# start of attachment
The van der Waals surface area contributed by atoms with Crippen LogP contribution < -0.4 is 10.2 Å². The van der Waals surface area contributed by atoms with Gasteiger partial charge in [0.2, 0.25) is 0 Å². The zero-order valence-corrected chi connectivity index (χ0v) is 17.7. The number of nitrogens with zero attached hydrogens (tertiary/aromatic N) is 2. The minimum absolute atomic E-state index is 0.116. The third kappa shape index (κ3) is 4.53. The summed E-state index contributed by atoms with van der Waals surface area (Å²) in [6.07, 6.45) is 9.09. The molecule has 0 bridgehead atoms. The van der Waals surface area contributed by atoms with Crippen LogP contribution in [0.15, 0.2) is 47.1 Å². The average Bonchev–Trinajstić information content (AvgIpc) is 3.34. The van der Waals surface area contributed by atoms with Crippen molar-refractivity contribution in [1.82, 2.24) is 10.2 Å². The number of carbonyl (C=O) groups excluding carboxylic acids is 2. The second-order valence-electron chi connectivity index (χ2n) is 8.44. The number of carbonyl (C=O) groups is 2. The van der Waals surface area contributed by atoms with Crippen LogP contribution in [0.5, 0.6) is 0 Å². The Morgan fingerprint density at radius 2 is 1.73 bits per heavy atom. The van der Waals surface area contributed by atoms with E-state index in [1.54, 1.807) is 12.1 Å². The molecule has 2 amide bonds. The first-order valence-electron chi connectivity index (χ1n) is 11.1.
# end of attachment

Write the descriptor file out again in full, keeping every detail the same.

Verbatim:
The van der Waals surface area contributed by atoms with Crippen LogP contribution < -0.4 is 10.2 Å². The van der Waals surface area contributed by atoms with Gasteiger partial charge in [0.2, 0.25) is 0 Å². The zero-order valence-corrected chi connectivity index (χ0v) is 17.7. The number of nitrogens with zero attached hydrogens (tertiary/aromatic N) is 2. The minimum absolute atomic E-state index is 0.116. The third kappa shape index (κ3) is 4.53. The summed E-state index contributed by atoms with van der Waals surface area (Å²) in [6.07, 6.45) is 9.09. The molecule has 0 bridgehead atoms. The van der Waals surface area contributed by atoms with Crippen LogP contribution in [0.15, 0.2) is 47.1 Å². The average Bonchev–Trinajstić information content (AvgIpc) is 3.34. The van der Waals surface area contributed by atoms with Crippen molar-refractivity contribution in [1.82, 2.24) is 10.2 Å². The number of carbonyl (C=O) groups excluding carboxylic acids is 2. The second-order valence-electron chi connectivity index (χ2n) is 8.44. The number of carbonyl (C=O) groups is 2. The van der Waals surface area contributed by atoms with Crippen LogP contribution in [0.5, 0.6) is 0 Å². The Morgan fingerprint density at radius 2 is 1.73 bits per heavy atom. The van der Waals surface area contributed by atoms with E-state index in [1.54, 1.807) is 12.1 Å². The molecule has 2 amide bonds. The first-order valence-electron chi connectivity index (χ1n) is 11.1.